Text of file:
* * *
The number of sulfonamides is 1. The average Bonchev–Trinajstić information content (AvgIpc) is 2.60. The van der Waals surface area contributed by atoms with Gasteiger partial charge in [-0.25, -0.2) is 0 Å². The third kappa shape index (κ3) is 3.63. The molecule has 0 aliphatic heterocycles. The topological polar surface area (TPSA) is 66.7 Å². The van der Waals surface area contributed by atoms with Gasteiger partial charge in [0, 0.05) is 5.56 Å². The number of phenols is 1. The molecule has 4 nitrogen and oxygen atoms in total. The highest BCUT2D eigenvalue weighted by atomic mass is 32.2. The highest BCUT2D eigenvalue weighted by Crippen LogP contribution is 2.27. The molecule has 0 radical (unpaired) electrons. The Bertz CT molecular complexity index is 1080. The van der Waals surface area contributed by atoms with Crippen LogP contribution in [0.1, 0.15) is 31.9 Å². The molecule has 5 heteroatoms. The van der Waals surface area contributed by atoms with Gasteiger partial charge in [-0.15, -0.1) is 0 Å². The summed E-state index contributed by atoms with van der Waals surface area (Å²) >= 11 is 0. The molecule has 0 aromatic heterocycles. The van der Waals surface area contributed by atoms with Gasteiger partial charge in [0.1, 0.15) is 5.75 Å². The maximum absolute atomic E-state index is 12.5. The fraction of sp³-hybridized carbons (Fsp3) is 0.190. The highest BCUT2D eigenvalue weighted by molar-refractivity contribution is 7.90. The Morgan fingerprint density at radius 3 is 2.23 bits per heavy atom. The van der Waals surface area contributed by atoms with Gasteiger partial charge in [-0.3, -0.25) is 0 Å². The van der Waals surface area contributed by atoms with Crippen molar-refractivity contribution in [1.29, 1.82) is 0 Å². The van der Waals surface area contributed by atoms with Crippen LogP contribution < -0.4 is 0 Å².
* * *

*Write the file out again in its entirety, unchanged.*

The number of sulfonamides is 1. The average Bonchev–Trinajstić information content (AvgIpc) is 2.60. The van der Waals surface area contributed by atoms with Gasteiger partial charge in [-0.25, -0.2) is 0 Å². The third kappa shape index (κ3) is 3.63. The molecule has 0 aliphatic heterocycles. The topological polar surface area (TPSA) is 66.7 Å². The van der Waals surface area contributed by atoms with Gasteiger partial charge in [0, 0.05) is 5.56 Å². The number of phenols is 1. The molecule has 4 nitrogen and oxygen atoms in total. The highest BCUT2D eigenvalue weighted by atomic mass is 32.2. The highest BCUT2D eigenvalue weighted by Crippen LogP contribution is 2.27. The molecule has 0 radical (unpaired) electrons. The Bertz CT molecular complexity index is 1080. The van der Waals surface area contributed by atoms with Crippen LogP contribution in [0.1, 0.15) is 31.9 Å². The molecule has 5 heteroatoms. The van der Waals surface area contributed by atoms with Gasteiger partial charge in [-0.15, -0.1) is 0 Å². The summed E-state index contributed by atoms with van der Waals surface area (Å²) >= 11 is 0. The molecule has 0 aromatic heterocycles. The van der Waals surface area contributed by atoms with Gasteiger partial charge in [0.1, 0.15) is 5.75 Å². The maximum absolute atomic E-state index is 12.5. The fraction of sp³-hybridized carbons (Fsp3) is 0.190. The highest BCUT2D eigenvalue weighted by molar-refractivity contribution is 7.90. The Morgan fingerprint density at radius 3 is 2.23 bits per heavy atom. The van der Waals surface area contributed by atoms with Gasteiger partial charge in [-0.3, -0.25) is 0 Å². The van der Waals surface area contributed by atoms with Crippen molar-refractivity contribution in [1.29, 1.82) is 0 Å². The van der Waals surface area contributed by atoms with Crippen LogP contribution < -0.4 is 0 Å².